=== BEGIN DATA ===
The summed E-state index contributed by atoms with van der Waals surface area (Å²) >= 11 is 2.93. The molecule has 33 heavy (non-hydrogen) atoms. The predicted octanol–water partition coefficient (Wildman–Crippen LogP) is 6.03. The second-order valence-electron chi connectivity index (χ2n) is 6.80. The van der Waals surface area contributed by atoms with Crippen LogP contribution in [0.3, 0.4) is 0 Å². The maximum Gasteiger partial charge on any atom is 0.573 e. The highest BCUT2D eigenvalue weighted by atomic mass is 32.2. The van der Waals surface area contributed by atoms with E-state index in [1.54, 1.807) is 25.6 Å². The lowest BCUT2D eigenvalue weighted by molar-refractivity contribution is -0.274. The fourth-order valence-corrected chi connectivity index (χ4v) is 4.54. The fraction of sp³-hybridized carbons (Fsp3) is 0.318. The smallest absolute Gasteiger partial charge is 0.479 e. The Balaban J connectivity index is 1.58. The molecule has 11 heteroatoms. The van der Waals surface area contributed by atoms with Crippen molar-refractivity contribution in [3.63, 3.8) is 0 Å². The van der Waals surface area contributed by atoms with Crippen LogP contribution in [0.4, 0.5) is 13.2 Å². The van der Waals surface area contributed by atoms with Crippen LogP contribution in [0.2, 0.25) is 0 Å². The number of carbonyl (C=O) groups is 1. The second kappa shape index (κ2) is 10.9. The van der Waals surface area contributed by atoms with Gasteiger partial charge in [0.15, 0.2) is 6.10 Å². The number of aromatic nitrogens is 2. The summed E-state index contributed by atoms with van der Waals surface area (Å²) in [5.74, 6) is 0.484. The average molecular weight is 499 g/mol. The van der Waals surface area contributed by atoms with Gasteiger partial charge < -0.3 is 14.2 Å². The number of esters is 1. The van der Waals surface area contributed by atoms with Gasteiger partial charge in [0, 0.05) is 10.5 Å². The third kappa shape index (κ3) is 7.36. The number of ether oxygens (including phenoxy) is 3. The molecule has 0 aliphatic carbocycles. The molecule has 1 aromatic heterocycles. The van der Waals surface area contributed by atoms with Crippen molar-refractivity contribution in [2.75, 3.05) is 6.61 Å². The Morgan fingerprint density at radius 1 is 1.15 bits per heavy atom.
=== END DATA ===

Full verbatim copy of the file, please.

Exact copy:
The summed E-state index contributed by atoms with van der Waals surface area (Å²) >= 11 is 2.93. The molecule has 33 heavy (non-hydrogen) atoms. The predicted octanol–water partition coefficient (Wildman–Crippen LogP) is 6.03. The second-order valence-electron chi connectivity index (χ2n) is 6.80. The van der Waals surface area contributed by atoms with Crippen LogP contribution in [0.3, 0.4) is 0 Å². The maximum Gasteiger partial charge on any atom is 0.573 e. The highest BCUT2D eigenvalue weighted by atomic mass is 32.2. The van der Waals surface area contributed by atoms with E-state index in [1.54, 1.807) is 25.6 Å². The lowest BCUT2D eigenvalue weighted by molar-refractivity contribution is -0.274. The fourth-order valence-corrected chi connectivity index (χ4v) is 4.54. The fraction of sp³-hybridized carbons (Fsp3) is 0.318. The smallest absolute Gasteiger partial charge is 0.479 e. The Balaban J connectivity index is 1.58. The molecule has 11 heteroatoms. The van der Waals surface area contributed by atoms with Crippen molar-refractivity contribution in [3.63, 3.8) is 0 Å². The van der Waals surface area contributed by atoms with Crippen LogP contribution in [0.4, 0.5) is 13.2 Å². The van der Waals surface area contributed by atoms with Crippen LogP contribution in [0.2, 0.25) is 0 Å². The number of carbonyl (C=O) groups is 1. The second kappa shape index (κ2) is 10.9. The van der Waals surface area contributed by atoms with Gasteiger partial charge in [0.15, 0.2) is 6.10 Å². The number of aromatic nitrogens is 2. The summed E-state index contributed by atoms with van der Waals surface area (Å²) in [5.74, 6) is 0.484. The average molecular weight is 499 g/mol. The van der Waals surface area contributed by atoms with Gasteiger partial charge < -0.3 is 14.2 Å². The number of esters is 1. The van der Waals surface area contributed by atoms with Gasteiger partial charge in [0, 0.05) is 10.5 Å². The third kappa shape index (κ3) is 7.36. The number of ether oxygens (including phenoxy) is 3. The molecule has 0 aliphatic carbocycles. The molecule has 1 aromatic heterocycles. The van der Waals surface area contributed by atoms with Crippen molar-refractivity contribution in [2.75, 3.05) is 6.61 Å². The Morgan fingerprint density at radius 1 is 1.15 bits per heavy atom.